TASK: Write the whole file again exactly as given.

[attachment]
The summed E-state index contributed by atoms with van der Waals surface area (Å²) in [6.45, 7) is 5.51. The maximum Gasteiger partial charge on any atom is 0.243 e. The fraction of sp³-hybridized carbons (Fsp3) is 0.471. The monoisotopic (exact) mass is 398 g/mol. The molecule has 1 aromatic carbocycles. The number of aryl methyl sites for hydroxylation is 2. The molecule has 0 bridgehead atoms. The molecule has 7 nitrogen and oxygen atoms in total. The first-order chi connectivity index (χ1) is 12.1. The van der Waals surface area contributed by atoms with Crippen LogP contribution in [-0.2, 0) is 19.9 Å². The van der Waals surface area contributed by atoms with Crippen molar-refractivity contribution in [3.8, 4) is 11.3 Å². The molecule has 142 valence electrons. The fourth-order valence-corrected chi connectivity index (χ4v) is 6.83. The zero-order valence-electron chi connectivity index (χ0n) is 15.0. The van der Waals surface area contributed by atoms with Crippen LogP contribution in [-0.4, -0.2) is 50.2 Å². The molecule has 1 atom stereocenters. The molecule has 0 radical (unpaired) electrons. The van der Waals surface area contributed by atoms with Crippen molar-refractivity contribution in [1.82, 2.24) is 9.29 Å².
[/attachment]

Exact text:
The summed E-state index contributed by atoms with van der Waals surface area (Å²) in [6.45, 7) is 5.51. The maximum Gasteiger partial charge on any atom is 0.243 e. The fraction of sp³-hybridized carbons (Fsp3) is 0.471. The monoisotopic (exact) mass is 398 g/mol. The molecule has 1 aromatic carbocycles. The number of aryl methyl sites for hydroxylation is 2. The molecule has 0 bridgehead atoms. The molecule has 7 nitrogen and oxygen atoms in total. The first-order chi connectivity index (χ1) is 12.1. The van der Waals surface area contributed by atoms with Crippen LogP contribution in [-0.2, 0) is 19.9 Å². The van der Waals surface area contributed by atoms with Crippen molar-refractivity contribution in [3.8, 4) is 11.3 Å². The molecule has 142 valence electrons. The fourth-order valence-corrected chi connectivity index (χ4v) is 6.83. The zero-order valence-electron chi connectivity index (χ0n) is 15.0. The van der Waals surface area contributed by atoms with Crippen LogP contribution in [-0.4, -0.2) is 50.2 Å². The molecule has 1 atom stereocenters. The molecule has 0 radical (unpaired) electrons. The van der Waals surface area contributed by atoms with Crippen molar-refractivity contribution in [1.82, 2.24) is 9.29 Å².